3162 — Boundary Spanners: The Unique Role of the Nurse Practitioner in Developing Acute Stroke Care Programs within the VA
Rattray NA, Center for Health Information and Communication, Richard L. Roudebush VA Medical Center; Damush TM, Center for Health Information and Communication, Richard L. Roudebush VA Medical Center; Luckhurst C, Center for Health Information and Communication, Richard L. Roudebush VA Medical Center; Bauer-Martinez CJ, Center for Health Information and Communication, Richard L. Roudebush VA Medical Center; Miech EJ, Center for Health Information and Communication, Richard L. Roudebush VA Medical Center;
As professionals uniquely situated to span boundaries between nurses and physicians, nurse practitioners (NPs) play an important role in the context of developing and coordinating acute stroke care programs within the Veterans Health Administration.
This analysis was part of a prospective, mixed methods, three-year evaluation of acute stroke care at 11VA sites. Through semi-structured interviews with clinical providers, we examined the role of NPs in developing and implementing acute stroke care programs at individual VAMCs as well as in providing and improving acute stroke care at those facilities. A multidisciplinary team analyzed interview data through thematic analysis using descriptive codes and by applying constructs from the Consolidated Framework for Implementation Research (CFIR) directly to the qualitative data.
We found that in multiple sites, NPs emerged as "boundary spanners" across services as well as across disciplines. In VAMCs where the NP served as the stroke coordinator, their impact included: ensuring a facility-wide approach through the implementation of stroke protocols; convening regular meetings of a formal stroke work group or committee; providing direct care to stroke patients; creating a sense of continuity during periods of staff turnover; and monitoring stroke care through ongoing data review and reporting. NPs were universally seen by their colleagues as stroke champions actively engaged with staff and patient education and care of Veterans. NPs who bridged the physician-nurse partnership were deemed approachable and respected by both disciplines.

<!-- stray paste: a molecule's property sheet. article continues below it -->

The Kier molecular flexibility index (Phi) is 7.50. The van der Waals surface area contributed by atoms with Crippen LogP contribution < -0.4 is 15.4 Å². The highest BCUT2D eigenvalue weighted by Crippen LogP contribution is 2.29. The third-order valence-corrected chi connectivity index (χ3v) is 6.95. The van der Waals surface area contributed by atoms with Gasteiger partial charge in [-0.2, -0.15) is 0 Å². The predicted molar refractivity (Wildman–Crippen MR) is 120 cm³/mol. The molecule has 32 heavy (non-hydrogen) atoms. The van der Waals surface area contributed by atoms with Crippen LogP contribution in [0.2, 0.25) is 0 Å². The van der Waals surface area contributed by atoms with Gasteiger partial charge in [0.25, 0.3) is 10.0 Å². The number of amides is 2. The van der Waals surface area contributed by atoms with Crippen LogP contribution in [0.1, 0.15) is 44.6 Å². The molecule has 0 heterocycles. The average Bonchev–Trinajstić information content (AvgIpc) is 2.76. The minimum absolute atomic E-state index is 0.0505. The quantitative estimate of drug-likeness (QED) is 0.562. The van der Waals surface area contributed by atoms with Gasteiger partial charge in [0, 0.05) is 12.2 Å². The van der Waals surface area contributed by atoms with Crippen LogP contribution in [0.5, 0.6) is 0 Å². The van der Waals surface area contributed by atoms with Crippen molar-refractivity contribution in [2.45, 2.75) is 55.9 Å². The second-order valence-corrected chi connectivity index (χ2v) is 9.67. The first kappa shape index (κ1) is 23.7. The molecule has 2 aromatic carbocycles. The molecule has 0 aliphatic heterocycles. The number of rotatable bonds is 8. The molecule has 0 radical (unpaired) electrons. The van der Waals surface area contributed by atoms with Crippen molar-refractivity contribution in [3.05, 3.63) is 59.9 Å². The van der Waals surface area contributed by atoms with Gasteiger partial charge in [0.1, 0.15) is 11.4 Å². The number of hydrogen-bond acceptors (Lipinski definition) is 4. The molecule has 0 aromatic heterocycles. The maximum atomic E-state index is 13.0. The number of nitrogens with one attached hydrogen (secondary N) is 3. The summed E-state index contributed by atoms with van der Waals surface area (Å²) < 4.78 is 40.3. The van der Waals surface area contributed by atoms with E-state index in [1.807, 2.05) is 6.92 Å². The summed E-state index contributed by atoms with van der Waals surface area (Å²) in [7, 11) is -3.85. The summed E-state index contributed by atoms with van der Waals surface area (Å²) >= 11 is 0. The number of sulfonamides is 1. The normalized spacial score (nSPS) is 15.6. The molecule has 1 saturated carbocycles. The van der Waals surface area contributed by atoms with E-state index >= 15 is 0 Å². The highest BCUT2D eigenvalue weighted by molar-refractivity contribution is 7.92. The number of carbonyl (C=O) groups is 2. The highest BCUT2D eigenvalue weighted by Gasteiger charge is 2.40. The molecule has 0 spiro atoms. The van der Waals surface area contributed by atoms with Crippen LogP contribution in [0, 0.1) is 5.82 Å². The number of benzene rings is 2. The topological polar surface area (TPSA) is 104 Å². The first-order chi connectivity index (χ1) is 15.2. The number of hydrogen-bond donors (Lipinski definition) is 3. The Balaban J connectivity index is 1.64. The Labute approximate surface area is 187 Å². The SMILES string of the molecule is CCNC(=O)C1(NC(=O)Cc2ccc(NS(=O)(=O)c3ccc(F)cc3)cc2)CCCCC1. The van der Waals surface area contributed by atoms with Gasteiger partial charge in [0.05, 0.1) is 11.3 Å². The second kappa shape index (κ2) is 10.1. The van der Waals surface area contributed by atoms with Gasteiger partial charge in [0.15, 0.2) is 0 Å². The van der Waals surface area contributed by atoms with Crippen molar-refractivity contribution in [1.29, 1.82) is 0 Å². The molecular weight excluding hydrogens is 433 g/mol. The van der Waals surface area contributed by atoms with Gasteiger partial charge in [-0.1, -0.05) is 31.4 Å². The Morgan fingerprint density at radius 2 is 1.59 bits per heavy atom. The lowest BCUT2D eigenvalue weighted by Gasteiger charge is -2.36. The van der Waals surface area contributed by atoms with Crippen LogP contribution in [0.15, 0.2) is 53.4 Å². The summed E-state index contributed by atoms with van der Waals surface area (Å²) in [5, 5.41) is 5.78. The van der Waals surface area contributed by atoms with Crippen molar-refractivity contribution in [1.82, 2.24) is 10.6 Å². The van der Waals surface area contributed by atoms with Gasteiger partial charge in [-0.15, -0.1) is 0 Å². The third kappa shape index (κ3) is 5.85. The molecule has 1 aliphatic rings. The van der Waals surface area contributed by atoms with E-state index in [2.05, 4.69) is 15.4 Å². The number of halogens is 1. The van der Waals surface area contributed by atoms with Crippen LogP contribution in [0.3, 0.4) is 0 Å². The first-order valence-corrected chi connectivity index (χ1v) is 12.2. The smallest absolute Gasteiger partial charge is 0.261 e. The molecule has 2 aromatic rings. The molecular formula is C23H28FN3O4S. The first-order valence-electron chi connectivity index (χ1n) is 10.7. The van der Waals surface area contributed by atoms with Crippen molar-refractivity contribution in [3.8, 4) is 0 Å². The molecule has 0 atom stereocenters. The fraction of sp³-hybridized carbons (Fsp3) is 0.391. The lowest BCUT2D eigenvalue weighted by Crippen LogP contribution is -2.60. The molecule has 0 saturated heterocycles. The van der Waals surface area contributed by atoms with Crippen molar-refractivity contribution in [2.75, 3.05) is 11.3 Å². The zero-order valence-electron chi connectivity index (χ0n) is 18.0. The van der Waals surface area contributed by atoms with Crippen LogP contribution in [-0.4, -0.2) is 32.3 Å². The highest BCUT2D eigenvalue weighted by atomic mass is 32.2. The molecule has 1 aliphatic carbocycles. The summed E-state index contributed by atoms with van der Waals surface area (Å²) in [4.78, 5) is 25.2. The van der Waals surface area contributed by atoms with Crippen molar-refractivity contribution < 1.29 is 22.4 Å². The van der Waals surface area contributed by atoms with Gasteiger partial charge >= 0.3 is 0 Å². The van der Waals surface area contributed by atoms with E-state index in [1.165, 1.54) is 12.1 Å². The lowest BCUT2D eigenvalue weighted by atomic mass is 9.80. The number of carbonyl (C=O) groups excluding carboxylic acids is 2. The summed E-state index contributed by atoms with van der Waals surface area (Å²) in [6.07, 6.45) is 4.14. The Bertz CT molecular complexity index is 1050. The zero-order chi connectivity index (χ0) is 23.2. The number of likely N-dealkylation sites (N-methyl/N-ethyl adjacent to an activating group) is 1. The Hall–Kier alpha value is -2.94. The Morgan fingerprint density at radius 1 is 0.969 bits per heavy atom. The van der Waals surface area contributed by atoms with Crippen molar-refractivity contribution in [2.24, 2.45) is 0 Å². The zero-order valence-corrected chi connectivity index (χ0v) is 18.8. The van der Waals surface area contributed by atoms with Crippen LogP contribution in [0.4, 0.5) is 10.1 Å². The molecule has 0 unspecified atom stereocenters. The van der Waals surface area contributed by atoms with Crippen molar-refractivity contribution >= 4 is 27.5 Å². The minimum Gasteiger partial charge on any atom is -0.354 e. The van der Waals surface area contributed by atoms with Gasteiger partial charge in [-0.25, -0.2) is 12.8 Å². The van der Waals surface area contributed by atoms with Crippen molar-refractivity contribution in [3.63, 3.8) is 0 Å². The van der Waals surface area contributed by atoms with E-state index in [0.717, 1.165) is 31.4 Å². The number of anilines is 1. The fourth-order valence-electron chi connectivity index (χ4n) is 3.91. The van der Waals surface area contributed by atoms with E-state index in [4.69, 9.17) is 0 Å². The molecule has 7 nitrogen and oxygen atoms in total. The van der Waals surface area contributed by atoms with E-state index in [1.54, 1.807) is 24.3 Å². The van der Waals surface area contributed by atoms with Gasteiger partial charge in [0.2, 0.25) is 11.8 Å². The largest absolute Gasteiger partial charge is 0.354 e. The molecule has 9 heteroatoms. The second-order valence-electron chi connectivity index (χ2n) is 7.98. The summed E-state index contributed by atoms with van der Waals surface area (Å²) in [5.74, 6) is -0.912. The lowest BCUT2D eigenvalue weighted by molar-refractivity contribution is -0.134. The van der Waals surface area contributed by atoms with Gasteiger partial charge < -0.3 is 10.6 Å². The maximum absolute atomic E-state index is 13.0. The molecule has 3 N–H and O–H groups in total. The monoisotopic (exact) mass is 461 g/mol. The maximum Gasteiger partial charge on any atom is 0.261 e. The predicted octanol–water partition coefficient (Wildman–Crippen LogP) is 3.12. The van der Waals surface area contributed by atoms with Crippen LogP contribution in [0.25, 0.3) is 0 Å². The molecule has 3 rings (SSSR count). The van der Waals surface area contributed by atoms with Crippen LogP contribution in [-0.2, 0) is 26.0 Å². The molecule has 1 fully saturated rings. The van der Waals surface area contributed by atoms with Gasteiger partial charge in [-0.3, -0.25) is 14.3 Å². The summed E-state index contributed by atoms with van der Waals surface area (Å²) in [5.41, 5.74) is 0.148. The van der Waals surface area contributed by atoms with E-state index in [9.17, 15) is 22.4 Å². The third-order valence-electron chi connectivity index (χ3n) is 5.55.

Wide variation existed in the implementation of acute stroke care practices, policies and programs across VAMCs in this study. Nurse practitioners emerged as critical boundary spanners and enhanced communication within and across clinical microsystems, provided staff and Veteran education, and helped to meet the requirements of the 2011 VA national stroke directive. Staffing stroke coordinator positions with NPs benefited both Veterans and VA staff at multiple facilities and may have wider implications for how VA providers organize themselves as a group to provide and improve care.
By facilitating cross-service communication, providing care, analyzing data, convening committee meetings, and coordinating educational activities, NPs can help improve the quality and safety of acute stroke care for Veterans.